State Sen. Scott Surovell, who sponsored the initial bill, said that's not law enforcement's role, and he noted some families want to double check police work. State Sen. Jeremy McPike, D-Woodbridge, told the chamber that he lost a brother to suicide, and he asked the senate to vote against the governor and give families closure.
"Family members have a lot of questions," he said.
Legislators agreed with McAuliffe on changes to Senate Bill 1398, which will now delay the closure of coal ash ponds in the Chesapeake Bay watershed while more study is given to whether its safe to cap ponds in place or if the toxic ash should be trucked to lined landfills. The matter was once hotly debated but Dominion, which owns these ponds, announced ahead of this one-day session that it would back the delay until 2018.
The day also brought a surprise retirement: Del. Dave Albo, R-Springfield, will not seek re-election after some 24 years in the House of Delegates. Albo's is a rare swing districts in the House, and Democrats were licking their chops Wednesday at the chance of a pickup.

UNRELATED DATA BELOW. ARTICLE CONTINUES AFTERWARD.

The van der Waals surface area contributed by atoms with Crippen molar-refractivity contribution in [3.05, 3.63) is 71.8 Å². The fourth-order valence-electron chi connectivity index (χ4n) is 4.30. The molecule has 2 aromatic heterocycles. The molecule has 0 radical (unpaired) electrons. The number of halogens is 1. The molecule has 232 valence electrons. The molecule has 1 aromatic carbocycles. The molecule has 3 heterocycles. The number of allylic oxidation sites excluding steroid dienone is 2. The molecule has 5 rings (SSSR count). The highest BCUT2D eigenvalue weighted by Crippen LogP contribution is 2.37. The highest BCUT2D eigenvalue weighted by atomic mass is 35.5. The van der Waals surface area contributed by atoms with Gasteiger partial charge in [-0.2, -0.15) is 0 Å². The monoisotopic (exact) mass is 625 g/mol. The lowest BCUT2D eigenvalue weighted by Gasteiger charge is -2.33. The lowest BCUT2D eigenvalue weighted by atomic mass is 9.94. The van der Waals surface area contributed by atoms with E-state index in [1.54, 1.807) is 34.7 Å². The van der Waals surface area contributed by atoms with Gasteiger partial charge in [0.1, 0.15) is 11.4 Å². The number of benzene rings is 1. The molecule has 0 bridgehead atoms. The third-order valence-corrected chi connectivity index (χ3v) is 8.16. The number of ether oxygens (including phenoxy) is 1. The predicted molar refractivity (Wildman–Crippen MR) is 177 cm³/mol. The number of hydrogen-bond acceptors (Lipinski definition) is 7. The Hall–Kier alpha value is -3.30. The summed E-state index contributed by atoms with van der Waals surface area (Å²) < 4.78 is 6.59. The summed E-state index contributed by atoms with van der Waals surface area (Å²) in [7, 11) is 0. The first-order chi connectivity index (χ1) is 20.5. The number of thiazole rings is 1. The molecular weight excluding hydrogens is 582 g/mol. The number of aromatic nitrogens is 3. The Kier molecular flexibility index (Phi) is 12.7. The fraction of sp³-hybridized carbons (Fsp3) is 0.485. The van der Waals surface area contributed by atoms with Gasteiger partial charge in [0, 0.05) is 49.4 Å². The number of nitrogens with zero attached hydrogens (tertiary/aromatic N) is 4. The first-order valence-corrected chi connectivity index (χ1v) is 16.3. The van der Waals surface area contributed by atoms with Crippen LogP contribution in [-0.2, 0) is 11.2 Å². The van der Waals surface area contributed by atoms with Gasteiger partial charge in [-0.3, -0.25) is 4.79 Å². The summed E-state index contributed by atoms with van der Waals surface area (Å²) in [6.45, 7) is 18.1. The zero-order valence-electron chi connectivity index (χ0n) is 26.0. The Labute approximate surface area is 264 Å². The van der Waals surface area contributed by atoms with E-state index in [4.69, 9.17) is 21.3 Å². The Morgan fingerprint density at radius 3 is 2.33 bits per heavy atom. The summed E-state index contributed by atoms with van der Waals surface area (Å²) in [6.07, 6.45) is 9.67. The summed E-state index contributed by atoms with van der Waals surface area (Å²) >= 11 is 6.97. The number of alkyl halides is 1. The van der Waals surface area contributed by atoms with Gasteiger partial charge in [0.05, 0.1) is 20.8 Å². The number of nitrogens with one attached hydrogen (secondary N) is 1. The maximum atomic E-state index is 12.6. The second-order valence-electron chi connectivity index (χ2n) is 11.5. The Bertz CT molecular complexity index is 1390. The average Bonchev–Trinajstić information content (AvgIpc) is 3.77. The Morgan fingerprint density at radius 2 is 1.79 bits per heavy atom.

Few expect Democrats to take the House in this year's elections, but they may eat into Republicans' 66-34 margin.
Albo, who chairs the House courts committee was treated to multiple standing ovations Wednesday, and he closed his farewell speech with "Dave Albo out," and by dropping his microphone next to his desk.
Del. Rick Morris' exit from the House was more low key. The Carrollton Republican, who faces a May trial on domestic abuse charges, said shortly after the full session wrapped that he wouldn't run for re-election, saying he wants to focus on his family.
His retirement went unremarked upon for nearly two hours as legislators praised Albo and several other departing members. Then Todd Gilbert, who will rise next session to Republican majority leader, stood up and said Morris was initially "fired up to run" this year.
Then he got a text message, Gilbert related, from his oldest daughter, who remembered their times together and wondered whether being in the House would allow Morris time with his younger children.
"He said that was it," said Gilbert, R-Woodstock.
Gilbert also predicted that Morris, who has maintained his innocence, will be exonerated. The House gave Morris a bipartisan standing ovation, typical of goodbyes. He stood up briefly and waved.
(c)2017 the Daily Press (Newport News, Va.)